My first impression of the hospital was a good one. On admission, my immediate surroundings appeared spotlessly clean and modern – a far cry from the appalling conditions found in many parts of the Irish health service. I was allocated a bed in a tiny room (no en suite facilities) beside the Nurses’ Station – this room had glass doors to it to facilitate observation of the patient. I thought that this easy visibility would limit any hope of privacy but in fact, it worked to my advantage. The glass doors provided a ‘bird’s eye’ view of the daily activities of the ward staff and this was a source of much entertainment throughout my stay. I did wonder however if the fact that I was a ‘Paddy’ with a history of previous MRSA infection (and recurrence) might not be the real reason why I’d been put in this room. Anyway, I was duly installed as a patient and was whisked off to theatre a few hours later, to go under the knife.

When I next ‘came to’ I was back in the same little room but this time I had to share it with all the paraphernalia associated with having had major surgery – the drips, drains, monitors etc. I lay there in a morphine-induced stupor in full view of the nurses and watched the world go by. I waited and waited for a nurse to appear at my bedside to offer some reassurance but as time went on, I realised that this was a false hope. The nurses only came into my room whenever they had to record my vital signs and even then, there was little or no personal interaction. It was like as if the patient was superfluous to the job in hand. When I was originally diagnosed with MRSA, I was barrier nursed but now this was different type of isolation. I could see endless activity at the nurses’ station with nurses filling out forms etc. but it appeared that very little time was actually spent with the patients. In Ireland, the nurses generally (though not always) interact well with their patients despite also being very busy. It soon became obvious that huge differences exist between our two healthcare systems in terms of nursing care. The NHS may be better in some respects than it’s counterparts here but it lacks the personal touch that thankfully still exists in Ireland. I cannot complain about the medical care I received from the NHS but the standard of nursing left me cold. Not once during my stay did any nurse ask the simple question of “how are you today?“. My medication was dispensed at regular intervals throughout the day without any explanations given. I simply wasn’t consulted at all. And there was definitely no humour to be had despite my best efforts to attract a smile. I have a lot of experience of spending time in hospital and so I’m not easily unnerved by hospital procedures but I can still imagine how frightening it must be for inexperienced patients to be left alone to cope in an unfamiliar environment. I appreciate that nursing these days is very hard work and sadly, it is also often a thankless task. However I’m in no doubt that patient care is compromised when nursing loses it’s personal touch.

After several days of observing the activities of the NHS, I devised a plan to put the ‘system’ to the test. Every morning a junior nurse would come into my room to offer a simple breakfast menu of “Weetabix/Cornflakes, Tea and Toast?“. The choice never varied. Each item of food dispensed had to be ticked off on a list by the nurse. I decided to ‘rock the boat’ one day and request a banana with my cereal. The nurse looked at me in despair having studied the menu, and replied “we don’t ‘do’ bananas at breakfast time“. It was hard not to laugh at this reply but I persisted in my request (out of sheer devilment) and the nurse got more and more flustered as she continued to scour her list for a ‘banana’ box to tick. Eventually I had to tell her that I knew that there were bananas in the ward kitchen and all she had to do was to walk a short distance to fetch one. After a long pause, she left the room and returned with the said banana. I felt like I’d scored a victory! Sad, isn’t it? But this is the sort of behaviour you’re reduced to when subjected to hospital care that is not patient-centred. This is a small, but clear example of how target driven the NHS has become. Nursing care it seems, is now all about ticking the boxes. I got such pleasure out of beating the system that day and by the way – the banana was delicious too!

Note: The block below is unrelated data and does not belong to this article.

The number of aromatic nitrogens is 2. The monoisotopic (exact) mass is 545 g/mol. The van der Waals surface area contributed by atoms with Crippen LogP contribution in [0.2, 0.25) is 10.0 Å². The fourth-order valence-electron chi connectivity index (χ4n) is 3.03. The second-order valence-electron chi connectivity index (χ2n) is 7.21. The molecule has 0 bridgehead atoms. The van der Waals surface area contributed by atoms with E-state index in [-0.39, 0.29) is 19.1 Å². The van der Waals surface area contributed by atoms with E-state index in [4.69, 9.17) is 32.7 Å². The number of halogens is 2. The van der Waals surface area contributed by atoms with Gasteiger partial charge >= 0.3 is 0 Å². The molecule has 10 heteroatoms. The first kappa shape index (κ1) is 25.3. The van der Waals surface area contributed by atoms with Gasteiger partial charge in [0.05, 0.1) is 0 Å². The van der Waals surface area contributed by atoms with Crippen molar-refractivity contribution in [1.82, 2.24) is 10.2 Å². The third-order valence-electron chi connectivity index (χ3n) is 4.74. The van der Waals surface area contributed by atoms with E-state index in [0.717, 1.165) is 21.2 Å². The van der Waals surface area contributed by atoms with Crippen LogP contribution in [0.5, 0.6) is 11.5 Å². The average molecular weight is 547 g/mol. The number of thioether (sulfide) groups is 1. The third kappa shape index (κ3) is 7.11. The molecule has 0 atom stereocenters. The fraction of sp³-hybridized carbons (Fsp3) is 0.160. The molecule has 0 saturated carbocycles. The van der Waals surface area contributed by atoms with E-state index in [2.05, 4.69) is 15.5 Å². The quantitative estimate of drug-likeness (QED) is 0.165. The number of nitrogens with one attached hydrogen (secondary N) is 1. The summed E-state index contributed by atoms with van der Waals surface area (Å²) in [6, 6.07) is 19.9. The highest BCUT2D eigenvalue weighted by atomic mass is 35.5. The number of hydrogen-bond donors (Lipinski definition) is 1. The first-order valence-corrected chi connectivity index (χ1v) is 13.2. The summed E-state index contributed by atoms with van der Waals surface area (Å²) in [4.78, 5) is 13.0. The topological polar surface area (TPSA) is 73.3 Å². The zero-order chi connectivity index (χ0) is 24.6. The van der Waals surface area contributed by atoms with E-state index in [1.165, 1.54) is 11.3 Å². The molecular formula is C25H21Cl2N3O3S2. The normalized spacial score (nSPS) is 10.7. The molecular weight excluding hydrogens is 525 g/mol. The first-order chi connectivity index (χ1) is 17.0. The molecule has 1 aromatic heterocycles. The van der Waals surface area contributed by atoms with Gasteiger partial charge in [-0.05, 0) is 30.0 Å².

Voluntary Health Service

September 11, 2007

Our Minister for Health, Mary Harney, is very anxious to make cutbacks in the health service. You see, she faces a bit of a problem. The huge expenditure required to maintain the high salaries of the bureaucrats within the HSE (Health Service Executive) is eating into the budget that was allocated to improve the Health Service. It’s definitely a case of ‘robbing Peter (the patients) to pay Paul (public servants)’. Patients are fed up waiting for the awful conditions in our hospitals to improve. Hospital buildings are crying out for investment, much of the equipment is outdated and staff morale is at an all time low. So rapid action is needed if Mary is to save face.

First we were told that our Minister is putting a freeze on the employment of new health service workers for the month of September. The fact that the health service is almost on it’s knees from poor staffing levels doesn’t enter the equation. The figures have to balance at the end of the month somehow/anyhow. Now there’s another bright idea brewing. The Minister now wants to introduce a voluntary health service. Harney wants members of the public to ‘volunteer’ their services to provide support for hospital patients. Six month’s training and you’re in! Soon the staffing bill will be minimal as the general public takes over the running of our hospitals. This should also do away with the problem of nurses wanting higher salaries to match their skills when others are seen to work for nothing. This latest idea of course, has nothing to do with the fact that our public hospitals will suffer from staff shortages once the 2-tier health system swings into place. The co-located private hospitals will undoubtedly ‘lure’ highly trained staff over to their better working conditions. This is not about improving the lives of patients, it’s purely a cost saving measure.

Well, I’ve got another idea. Mary Harney should address the real cause of the overspending in our health service. The HSE is bleeding the system dry – she needs to ‘nuke’ it completely and start again from scratch. HSE employees could choose to either vacate their positions voluntarily or to continue their service in a voluntary capacity. That should reduce the bills, no problem!